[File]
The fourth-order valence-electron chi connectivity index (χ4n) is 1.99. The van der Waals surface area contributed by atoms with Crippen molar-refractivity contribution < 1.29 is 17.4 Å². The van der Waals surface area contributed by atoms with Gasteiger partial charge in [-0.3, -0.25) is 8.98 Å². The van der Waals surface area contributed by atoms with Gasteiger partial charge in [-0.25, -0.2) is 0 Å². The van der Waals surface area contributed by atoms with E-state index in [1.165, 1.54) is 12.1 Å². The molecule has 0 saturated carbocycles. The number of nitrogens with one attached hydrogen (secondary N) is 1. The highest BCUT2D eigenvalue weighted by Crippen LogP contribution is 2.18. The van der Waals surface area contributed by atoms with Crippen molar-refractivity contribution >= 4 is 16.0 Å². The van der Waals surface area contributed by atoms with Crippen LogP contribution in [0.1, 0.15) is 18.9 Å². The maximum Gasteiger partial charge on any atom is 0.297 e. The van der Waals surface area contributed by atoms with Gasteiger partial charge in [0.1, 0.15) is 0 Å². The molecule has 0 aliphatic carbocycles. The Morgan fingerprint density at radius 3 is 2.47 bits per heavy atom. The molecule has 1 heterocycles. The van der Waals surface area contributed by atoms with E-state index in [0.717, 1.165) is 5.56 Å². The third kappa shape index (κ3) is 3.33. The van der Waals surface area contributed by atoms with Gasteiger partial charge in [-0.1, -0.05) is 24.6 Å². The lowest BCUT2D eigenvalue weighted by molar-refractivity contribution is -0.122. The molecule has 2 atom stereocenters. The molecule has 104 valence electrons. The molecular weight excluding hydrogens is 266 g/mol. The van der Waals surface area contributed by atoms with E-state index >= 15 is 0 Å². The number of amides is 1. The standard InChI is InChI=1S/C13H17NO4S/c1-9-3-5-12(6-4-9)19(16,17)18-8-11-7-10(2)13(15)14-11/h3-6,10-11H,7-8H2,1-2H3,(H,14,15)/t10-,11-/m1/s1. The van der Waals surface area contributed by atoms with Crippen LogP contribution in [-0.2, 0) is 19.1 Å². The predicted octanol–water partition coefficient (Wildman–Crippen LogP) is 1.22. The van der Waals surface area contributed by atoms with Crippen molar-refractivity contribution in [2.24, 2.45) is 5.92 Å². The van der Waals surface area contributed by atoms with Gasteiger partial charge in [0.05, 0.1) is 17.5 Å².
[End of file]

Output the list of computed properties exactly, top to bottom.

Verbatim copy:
The fourth-order valence-electron chi connectivity index (χ4n) is 1.99. The van der Waals surface area contributed by atoms with Crippen molar-refractivity contribution < 1.29 is 17.4 Å². The van der Waals surface area contributed by atoms with Gasteiger partial charge in [-0.3, -0.25) is 8.98 Å². The van der Waals surface area contributed by atoms with Gasteiger partial charge in [-0.25, -0.2) is 0 Å². The van der Waals surface area contributed by atoms with E-state index in [1.165, 1.54) is 12.1 Å². The molecule has 0 saturated carbocycles. The number of nitrogens with one attached hydrogen (secondary N) is 1. The highest BCUT2D eigenvalue weighted by Crippen LogP contribution is 2.18. The van der Waals surface area contributed by atoms with Crippen molar-refractivity contribution >= 4 is 16.0 Å². The van der Waals surface area contributed by atoms with Crippen LogP contribution in [0.1, 0.15) is 18.9 Å². The maximum Gasteiger partial charge on any atom is 0.297 e. The van der Waals surface area contributed by atoms with Gasteiger partial charge in [0.1, 0.15) is 0 Å². The molecule has 0 aliphatic carbocycles. The Morgan fingerprint density at radius 3 is 2.47 bits per heavy atom. The molecule has 1 heterocycles. The van der Waals surface area contributed by atoms with E-state index in [0.717, 1.165) is 5.56 Å². The third kappa shape index (κ3) is 3.33. The van der Waals surface area contributed by atoms with Gasteiger partial charge in [-0.1, -0.05) is 24.6 Å². The lowest BCUT2D eigenvalue weighted by molar-refractivity contribution is -0.122. The molecule has 2 atom stereocenters. The molecule has 104 valence electrons. The molecular weight excluding hydrogens is 266 g/mol. The van der Waals surface area contributed by atoms with E-state index >= 15 is 0 Å². The number of amides is 1. The standard InChI is InChI=1S/C13H17NO4S/c1-9-3-5-12(6-4-9)19(16,17)18-8-11-7-10(2)13(15)14-11/h3-6,10-11H,7-8H2,1-2H3,(H,14,15)/t10-,11-/m1/s1. The van der Waals surface area contributed by atoms with Crippen LogP contribution in [-0.2, 0) is 19.1 Å². The predicted octanol–water partition coefficient (Wildman–Crippen LogP) is 1.22. The van der Waals surface area contributed by atoms with Crippen molar-refractivity contribution in [2.24, 2.45) is 5.92 Å². The van der Waals surface area contributed by atoms with Gasteiger partial charge in [0.05, 0.1) is 17.5 Å².